It’s Spring – Time to give your leasing documentation a review!
We all tend to look at Spring time as an opportunity to have a big cleanup of our homes and gardens. We go through our cupboards, get rid of unwanted goods, trim our hedges, and look at what needs repairing and renewing.
As your lawyer, I suggest that you should see this Spring season as an opportunity to review your legal documentation, if you haven’t done so already - before you get busy in the lead up to Christmas.
So what are some of the items that you need to pay attention to? As part of your business, you will occupy your premises via a Lease, Sub-Lease or Licence Agreement (Lease), so let’s focus on your occupancy documentation.
Is my Lease expiring in the New Year?
You should be looking at your Lease to see when its term expires. Do you have an option to renew? Is the date for exercise of option imminent?
If your option is due to be exercised and you know that you want to stay in the premises, you need to consider the basis upon which the rent is to be determined. If it’s by market review, perhaps you should consider doing some homework by talking to valuers and agents to gauge the market so that if you need to negotiate the rent with the landlord you’re in a more informed position.
Have a look at your Lease and other ancillary documentation to see whether you’re entitled to either additional incentives, or obliged to undertake refurbishment of your premises for the further term.
You should also revisit the Disclosure Statement that was provided to you with your Lease to see whether there are any planned redevelopments near your premises. You may also consider contacting your local Council to see whether any plans have been lodged for the redevelopment of the centre you’re operating in or in the immediate vicinity of your premises.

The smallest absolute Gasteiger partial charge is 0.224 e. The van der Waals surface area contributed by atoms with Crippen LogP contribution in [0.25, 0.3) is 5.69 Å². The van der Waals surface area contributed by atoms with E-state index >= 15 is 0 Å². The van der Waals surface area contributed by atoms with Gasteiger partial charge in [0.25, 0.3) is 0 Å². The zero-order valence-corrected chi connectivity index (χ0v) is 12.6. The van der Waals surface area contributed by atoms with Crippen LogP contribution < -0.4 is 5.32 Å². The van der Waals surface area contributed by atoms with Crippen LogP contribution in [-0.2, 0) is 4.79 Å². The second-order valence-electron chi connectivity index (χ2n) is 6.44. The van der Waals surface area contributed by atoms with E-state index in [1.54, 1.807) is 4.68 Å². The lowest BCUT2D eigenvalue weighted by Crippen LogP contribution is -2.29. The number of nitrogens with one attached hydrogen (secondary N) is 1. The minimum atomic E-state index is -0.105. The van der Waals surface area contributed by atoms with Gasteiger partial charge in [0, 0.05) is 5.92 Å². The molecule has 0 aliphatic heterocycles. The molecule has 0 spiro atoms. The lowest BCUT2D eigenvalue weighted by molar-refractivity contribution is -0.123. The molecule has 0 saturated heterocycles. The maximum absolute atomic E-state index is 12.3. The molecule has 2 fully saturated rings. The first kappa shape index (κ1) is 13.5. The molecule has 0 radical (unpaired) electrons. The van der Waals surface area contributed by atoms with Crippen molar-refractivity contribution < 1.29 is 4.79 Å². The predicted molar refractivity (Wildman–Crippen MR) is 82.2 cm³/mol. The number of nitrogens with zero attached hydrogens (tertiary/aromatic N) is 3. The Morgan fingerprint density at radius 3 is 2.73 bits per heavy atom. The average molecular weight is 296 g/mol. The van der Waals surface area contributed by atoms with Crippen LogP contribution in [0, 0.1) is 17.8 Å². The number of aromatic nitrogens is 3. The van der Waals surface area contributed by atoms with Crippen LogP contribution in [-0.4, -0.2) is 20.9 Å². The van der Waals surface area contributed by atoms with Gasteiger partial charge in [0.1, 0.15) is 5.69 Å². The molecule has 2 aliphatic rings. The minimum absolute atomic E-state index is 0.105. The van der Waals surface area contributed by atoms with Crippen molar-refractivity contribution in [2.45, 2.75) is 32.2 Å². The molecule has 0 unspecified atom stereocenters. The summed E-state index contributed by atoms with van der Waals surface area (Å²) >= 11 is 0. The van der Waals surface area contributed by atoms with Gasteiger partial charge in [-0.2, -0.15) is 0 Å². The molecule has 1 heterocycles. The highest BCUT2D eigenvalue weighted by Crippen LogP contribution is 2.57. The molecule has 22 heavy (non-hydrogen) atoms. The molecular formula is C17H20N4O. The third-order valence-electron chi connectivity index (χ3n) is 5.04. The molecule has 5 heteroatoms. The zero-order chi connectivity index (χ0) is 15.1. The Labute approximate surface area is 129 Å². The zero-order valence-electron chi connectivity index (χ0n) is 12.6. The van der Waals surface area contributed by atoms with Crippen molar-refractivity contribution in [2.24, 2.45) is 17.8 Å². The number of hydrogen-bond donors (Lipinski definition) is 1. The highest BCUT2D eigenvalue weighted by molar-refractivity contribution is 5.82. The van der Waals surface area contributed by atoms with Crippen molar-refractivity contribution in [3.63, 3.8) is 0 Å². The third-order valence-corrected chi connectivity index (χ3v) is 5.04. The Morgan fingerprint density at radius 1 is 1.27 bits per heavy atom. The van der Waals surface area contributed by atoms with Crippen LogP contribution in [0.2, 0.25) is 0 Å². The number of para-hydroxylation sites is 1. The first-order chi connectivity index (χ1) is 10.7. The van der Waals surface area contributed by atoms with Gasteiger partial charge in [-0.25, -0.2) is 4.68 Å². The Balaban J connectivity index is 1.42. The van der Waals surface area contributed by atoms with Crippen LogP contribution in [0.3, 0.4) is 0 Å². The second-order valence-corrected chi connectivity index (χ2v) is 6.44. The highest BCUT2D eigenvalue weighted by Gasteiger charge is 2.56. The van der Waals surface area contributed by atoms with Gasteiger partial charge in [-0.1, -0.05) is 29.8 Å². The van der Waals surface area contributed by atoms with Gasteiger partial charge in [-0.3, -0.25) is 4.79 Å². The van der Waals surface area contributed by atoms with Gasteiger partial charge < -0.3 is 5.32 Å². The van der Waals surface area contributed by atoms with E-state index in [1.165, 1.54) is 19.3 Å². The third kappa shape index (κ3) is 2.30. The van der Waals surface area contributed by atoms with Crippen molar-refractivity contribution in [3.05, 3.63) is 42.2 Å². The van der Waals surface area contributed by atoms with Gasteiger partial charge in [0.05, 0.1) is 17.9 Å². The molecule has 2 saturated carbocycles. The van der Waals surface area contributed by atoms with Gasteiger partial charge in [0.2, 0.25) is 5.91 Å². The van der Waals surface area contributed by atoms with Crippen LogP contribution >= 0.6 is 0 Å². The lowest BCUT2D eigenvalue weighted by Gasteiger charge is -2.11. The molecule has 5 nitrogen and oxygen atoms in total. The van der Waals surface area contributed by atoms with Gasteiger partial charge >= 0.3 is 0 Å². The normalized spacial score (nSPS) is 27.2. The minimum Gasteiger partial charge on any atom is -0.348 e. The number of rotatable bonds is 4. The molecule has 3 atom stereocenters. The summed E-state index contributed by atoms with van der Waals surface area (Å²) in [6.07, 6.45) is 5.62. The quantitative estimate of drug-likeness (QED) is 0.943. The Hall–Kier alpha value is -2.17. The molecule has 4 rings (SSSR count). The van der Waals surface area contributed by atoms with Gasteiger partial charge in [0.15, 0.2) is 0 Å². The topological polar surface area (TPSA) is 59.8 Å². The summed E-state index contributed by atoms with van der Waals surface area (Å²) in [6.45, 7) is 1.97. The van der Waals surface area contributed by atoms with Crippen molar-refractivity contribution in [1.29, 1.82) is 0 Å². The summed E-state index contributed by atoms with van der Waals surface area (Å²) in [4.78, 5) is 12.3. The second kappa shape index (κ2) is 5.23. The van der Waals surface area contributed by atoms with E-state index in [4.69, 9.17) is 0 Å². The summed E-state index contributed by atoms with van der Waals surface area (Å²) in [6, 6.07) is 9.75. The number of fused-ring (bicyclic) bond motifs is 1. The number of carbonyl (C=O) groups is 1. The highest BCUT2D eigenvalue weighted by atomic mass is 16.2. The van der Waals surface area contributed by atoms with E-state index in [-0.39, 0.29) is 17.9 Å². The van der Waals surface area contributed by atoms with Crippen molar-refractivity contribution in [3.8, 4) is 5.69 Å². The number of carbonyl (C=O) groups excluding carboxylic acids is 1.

Are you experiencing any difficulties at present?
During the course of your Lease, were there glaring issues that need to be addressed such as structural defects in the premises, works that needed to be carried out or general disturbances which are impacting on the operation of your business? You may be able to have these issues addressed in the context of a negotiation of the Lease for a further term.
If your Lease is not up for renewal and you are a new tenant, has the landlord delivered on what they promised in terms of tenancy mix and timeframes? From time-to-time I receive complaints from tenants about the landlord not delivering on the type of tenancy mix that they originally promised. This may give you an opportunity to argue with the landlord for rental relief.
My store is just not performing
Some of my clients come to me with a year to 18-months left on the term of the Lease but their business isn’t performing and they need to be able to exit their Lease. If you are planning to have discussions with the landlord about this, you should consider the implications.
Sometimes Leases do have provisions which allow for early termination rights but this is the exception, rather than the norm. If you are seeking a surrender and the landlord agrees to this, you must realise that it will come at a price. You are likely to be charged the rent for the remainder of the term, make good costs, landlord’s legal costs (as well as your own), reletting cost, etc.
This strategy usually works where the landlord has a new tenant lined up to take over your Lease but you need to realise that the landlord is not obliged to grant you an early surrender.
I cannot stress enough the importance of regularly reviewing your occupancy documentation so that you are across your obligations on an ongoing basis rather than revisiting the documentation when things go wrong.
Before you get distracted by the anticipated busy Christmas trade, I highly recommend you carry out a Spring clean in your business including a review of your legal documentation.
If you need assistance with this Spring clean, please don't hesitate to get in contact with: